aspiring mustachian

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Re: Trying to make conflicting commutes as Mustachian as possible
« Reply #4 on: November 18, 2013, 07:31:40 PM »
Foxy66: That's something I hadn't considered. He's looking at trading in his Grand Marquis for a Ford Focus. I don't think I could convince him to do anything smaller than that. We haven't made the leap to combine finances beyond one joint savings account. It probably cuts down on tension, to be honest.

thefixer: I hadn't thought about airbnb or any other couchsurfing sites. I'll definitely look into that, as it would be perfect for the times that I do get stranded. From what I was told, it's a lot likelier that it will happen during the summer, so I'll have time to network at this job and ask coworkers, assuming any of them live closely enough. It will probably help that even though we all have our own routes, no one is allowed to go home until the last person is done.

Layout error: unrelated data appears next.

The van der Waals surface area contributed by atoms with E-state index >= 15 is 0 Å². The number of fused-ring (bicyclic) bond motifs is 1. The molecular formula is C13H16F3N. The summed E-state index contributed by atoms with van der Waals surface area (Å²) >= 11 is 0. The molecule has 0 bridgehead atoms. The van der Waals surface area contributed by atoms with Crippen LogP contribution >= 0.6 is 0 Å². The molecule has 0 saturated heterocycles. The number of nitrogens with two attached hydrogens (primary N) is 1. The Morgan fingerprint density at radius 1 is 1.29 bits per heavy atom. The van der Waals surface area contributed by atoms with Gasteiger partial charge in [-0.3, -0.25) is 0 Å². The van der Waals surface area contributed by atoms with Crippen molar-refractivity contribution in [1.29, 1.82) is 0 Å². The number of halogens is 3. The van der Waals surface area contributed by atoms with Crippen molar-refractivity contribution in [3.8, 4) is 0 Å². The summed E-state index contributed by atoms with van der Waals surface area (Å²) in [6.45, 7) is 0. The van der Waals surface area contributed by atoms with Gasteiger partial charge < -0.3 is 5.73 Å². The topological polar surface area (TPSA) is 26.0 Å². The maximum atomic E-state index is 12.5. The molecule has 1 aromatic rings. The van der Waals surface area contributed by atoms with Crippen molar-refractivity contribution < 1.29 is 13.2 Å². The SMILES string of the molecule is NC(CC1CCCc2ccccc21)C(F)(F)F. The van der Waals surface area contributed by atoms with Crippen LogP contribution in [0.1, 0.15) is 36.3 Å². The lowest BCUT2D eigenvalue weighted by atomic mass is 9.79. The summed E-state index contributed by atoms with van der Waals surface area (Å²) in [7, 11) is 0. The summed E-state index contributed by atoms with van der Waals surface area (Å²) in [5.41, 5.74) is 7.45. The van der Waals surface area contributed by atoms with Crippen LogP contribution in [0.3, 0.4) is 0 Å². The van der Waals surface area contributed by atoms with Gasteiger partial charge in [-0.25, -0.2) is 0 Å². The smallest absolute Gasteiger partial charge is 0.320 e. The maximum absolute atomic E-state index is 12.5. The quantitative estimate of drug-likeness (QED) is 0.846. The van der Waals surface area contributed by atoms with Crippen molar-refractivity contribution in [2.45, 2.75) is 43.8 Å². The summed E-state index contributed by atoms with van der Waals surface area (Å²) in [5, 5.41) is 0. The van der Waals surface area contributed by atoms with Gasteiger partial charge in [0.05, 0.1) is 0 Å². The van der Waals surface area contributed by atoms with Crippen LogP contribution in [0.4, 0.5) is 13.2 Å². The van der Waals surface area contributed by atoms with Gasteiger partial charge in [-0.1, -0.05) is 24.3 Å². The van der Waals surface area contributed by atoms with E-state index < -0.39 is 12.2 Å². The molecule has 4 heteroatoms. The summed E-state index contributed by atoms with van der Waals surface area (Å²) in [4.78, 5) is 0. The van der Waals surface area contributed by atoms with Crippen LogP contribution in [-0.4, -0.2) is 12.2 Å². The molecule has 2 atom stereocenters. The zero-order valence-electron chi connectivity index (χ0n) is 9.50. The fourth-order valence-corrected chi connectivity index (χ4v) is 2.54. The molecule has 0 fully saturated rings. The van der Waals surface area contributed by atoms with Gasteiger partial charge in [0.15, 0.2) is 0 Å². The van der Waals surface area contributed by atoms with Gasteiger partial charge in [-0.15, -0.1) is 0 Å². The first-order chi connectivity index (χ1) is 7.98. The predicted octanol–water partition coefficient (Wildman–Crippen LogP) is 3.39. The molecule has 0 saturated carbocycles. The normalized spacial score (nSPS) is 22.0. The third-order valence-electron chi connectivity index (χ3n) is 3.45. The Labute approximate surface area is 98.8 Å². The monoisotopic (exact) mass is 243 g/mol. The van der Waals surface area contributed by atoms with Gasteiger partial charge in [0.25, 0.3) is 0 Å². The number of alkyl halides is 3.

galliver: I've given some thought to it. His commute is about 20 minutes and there isn't anything within walking distance of where he works, as it's an industrialized area. There's also no public transit because the county shut down its public transit 4 years ago. Given the price of housing in the area where I'd be working, I'd have to crunch the numbers. It's a ZIP code with a COL that's significantly higher than where we live. Rent is at least 1.5 times the cost of where we live now. Rent is $400 where we are now, including water. $600/month is the cheapest apartment rent I could find within walking distance and I don't know how much water typically is. I will call the complex tomorrow to get a ballpark estimate. I can assume that it will go up between now and the time I'd be ready to move, but it's good to have a baseline figure. I'm great at keeping gas and electric down (better than he is, I might add) because I'm of the opinion that it's more logical to dress for the weather and only use the thermostat to stave off the weather extremes than as a personal climate control system and I prefer using small appliances to cook rather than a stove or oven. Depending on how much gas I use and how much wear and tear the car sustains when driving from where we are now to work, moving still might be a better deal than staying where we are now. The biggest negative impact to our quality of life is that I'd only get one weekend off per month, as my employer considers Saturday and Sunday work days, so I'd have to plan around that and his fairly random off days. There are also mandatory OT periods (natural disasters, summer, and various other events) to consider. He gets every Sunday off, but works most or all Saturdays, with one additional day off per week.